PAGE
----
Thus, let’s go through the composition of long-term EPS growth: Sales growth 3-5% + margin expansion 1% + share buy-back: 2-3% = EPS growth 6-9% + 3% dividend = 9-12% total return

There is some risk to the assumption that margins will expand, and though it's probable that they will, there is the risk that any improvement in margins will be competed away. In the worst case, in the absence of margin expansion, KMB total returns will range 8-11% range. KMB’s P/E (17 times 2005 estimates) has some room for expansion, but the margin of safety is not spectacular. My discounted cash flow model seconds that observation. It is hard to get excited about KMB after a quarter like this. However, it deserves a place in our portfolio as a defensive stock (not a recommendation), especially in the absence of other defensive plays at reasonable valuations. If another consumer staple comes along that has the quality of KMB, with faster growth and a lower valuation, we may re-think our position in KMB.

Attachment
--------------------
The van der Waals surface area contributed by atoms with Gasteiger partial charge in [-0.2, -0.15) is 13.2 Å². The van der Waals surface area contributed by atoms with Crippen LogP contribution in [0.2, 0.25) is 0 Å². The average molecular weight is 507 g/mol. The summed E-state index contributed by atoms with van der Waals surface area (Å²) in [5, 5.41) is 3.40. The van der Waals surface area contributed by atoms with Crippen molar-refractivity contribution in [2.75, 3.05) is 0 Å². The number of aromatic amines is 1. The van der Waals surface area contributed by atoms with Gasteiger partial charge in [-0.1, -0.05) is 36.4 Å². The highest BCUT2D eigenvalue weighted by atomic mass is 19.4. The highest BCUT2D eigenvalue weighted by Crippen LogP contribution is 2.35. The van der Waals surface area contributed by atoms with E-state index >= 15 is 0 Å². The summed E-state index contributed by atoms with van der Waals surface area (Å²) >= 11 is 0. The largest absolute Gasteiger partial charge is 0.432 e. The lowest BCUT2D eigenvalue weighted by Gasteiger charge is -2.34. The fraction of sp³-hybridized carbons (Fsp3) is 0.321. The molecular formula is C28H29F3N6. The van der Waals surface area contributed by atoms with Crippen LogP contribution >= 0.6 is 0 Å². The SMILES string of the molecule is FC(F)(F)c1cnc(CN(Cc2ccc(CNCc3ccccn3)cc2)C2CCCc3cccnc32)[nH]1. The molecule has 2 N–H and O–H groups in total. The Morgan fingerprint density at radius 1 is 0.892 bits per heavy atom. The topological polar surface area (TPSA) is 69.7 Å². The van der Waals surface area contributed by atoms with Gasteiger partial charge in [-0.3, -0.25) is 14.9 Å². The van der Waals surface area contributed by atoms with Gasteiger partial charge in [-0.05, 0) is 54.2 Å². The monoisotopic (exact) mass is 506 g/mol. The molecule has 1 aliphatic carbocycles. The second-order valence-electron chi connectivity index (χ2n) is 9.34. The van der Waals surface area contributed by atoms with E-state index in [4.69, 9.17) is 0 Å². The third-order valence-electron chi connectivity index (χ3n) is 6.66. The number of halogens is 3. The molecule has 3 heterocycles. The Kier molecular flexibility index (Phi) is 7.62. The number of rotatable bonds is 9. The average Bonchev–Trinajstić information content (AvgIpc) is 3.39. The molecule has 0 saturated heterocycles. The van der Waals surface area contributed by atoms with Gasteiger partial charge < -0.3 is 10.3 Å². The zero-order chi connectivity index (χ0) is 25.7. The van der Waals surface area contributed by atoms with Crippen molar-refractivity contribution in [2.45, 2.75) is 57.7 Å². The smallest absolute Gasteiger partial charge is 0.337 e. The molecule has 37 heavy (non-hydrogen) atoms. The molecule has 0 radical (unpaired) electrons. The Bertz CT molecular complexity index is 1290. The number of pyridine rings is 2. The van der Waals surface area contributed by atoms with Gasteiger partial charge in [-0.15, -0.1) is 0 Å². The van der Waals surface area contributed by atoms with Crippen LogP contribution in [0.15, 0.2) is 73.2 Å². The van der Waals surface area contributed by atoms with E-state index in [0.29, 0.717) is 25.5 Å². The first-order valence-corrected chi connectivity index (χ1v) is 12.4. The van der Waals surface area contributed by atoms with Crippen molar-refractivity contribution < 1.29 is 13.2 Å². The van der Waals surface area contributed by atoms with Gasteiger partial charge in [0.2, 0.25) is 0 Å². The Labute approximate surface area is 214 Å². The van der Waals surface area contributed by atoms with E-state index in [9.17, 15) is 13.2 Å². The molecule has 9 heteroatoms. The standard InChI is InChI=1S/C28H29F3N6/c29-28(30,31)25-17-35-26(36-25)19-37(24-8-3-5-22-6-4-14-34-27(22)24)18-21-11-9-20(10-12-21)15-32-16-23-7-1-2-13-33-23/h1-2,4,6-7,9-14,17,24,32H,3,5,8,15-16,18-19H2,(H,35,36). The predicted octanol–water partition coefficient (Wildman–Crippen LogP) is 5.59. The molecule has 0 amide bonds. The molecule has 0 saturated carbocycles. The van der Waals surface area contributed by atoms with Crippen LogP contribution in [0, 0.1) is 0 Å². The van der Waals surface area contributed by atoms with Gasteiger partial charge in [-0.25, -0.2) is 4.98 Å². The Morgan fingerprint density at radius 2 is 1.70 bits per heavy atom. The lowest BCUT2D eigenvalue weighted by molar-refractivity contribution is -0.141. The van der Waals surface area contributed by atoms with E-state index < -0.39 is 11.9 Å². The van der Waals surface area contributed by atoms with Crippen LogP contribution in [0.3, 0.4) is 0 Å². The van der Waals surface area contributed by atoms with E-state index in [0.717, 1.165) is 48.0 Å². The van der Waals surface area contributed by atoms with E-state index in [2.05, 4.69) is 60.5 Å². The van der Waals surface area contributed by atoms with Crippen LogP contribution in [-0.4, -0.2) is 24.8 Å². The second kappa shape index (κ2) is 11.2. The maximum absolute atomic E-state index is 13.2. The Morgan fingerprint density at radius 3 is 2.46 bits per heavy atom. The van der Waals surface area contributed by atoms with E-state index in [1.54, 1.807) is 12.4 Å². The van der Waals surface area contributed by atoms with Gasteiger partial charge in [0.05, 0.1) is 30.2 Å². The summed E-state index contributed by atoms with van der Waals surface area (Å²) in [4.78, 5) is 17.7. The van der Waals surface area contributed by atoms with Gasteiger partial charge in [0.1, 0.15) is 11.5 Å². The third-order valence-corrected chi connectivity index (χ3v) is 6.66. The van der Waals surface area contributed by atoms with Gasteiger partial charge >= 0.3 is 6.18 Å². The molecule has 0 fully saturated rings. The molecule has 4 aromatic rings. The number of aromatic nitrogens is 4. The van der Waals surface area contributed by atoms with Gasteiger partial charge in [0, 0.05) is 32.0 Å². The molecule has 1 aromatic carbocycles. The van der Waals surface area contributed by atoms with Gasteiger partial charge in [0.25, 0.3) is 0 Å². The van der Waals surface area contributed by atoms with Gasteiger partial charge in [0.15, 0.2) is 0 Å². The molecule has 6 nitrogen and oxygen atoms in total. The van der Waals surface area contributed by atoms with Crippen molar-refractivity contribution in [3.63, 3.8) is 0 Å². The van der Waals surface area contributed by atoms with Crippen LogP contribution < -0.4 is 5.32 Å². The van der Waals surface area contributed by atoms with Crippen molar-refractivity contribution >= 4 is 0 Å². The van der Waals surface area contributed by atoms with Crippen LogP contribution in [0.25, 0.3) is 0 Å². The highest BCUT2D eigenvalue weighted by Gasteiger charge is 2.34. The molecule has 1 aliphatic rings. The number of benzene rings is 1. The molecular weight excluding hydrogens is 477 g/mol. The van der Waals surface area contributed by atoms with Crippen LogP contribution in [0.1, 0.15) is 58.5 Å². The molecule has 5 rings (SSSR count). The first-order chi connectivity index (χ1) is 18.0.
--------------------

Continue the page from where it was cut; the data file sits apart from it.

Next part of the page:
Vitaliy N. Katsenelson, CFA Copyright

Thursday, April 14, 2005

Abbott - Gotta Love It!

April 14, 2004 - Minyanville
Blockbuster drugs have changed the risk profile of many pharmaceutical companies. But then again not all pharmaceutical companies are created equal. The only pharmaceutical company that we hold company wide is Abbott Labs (ABT). It has all the characteristics of the major pharmaceutical company: very strong balance sheet, great cash flows, nice fat profit margins and return on capital to die for. Though Abbott has some debt, it could pay off all of its net debt (debt minus cash) from one year’s operating cash flows. In addition to all those nice qualities,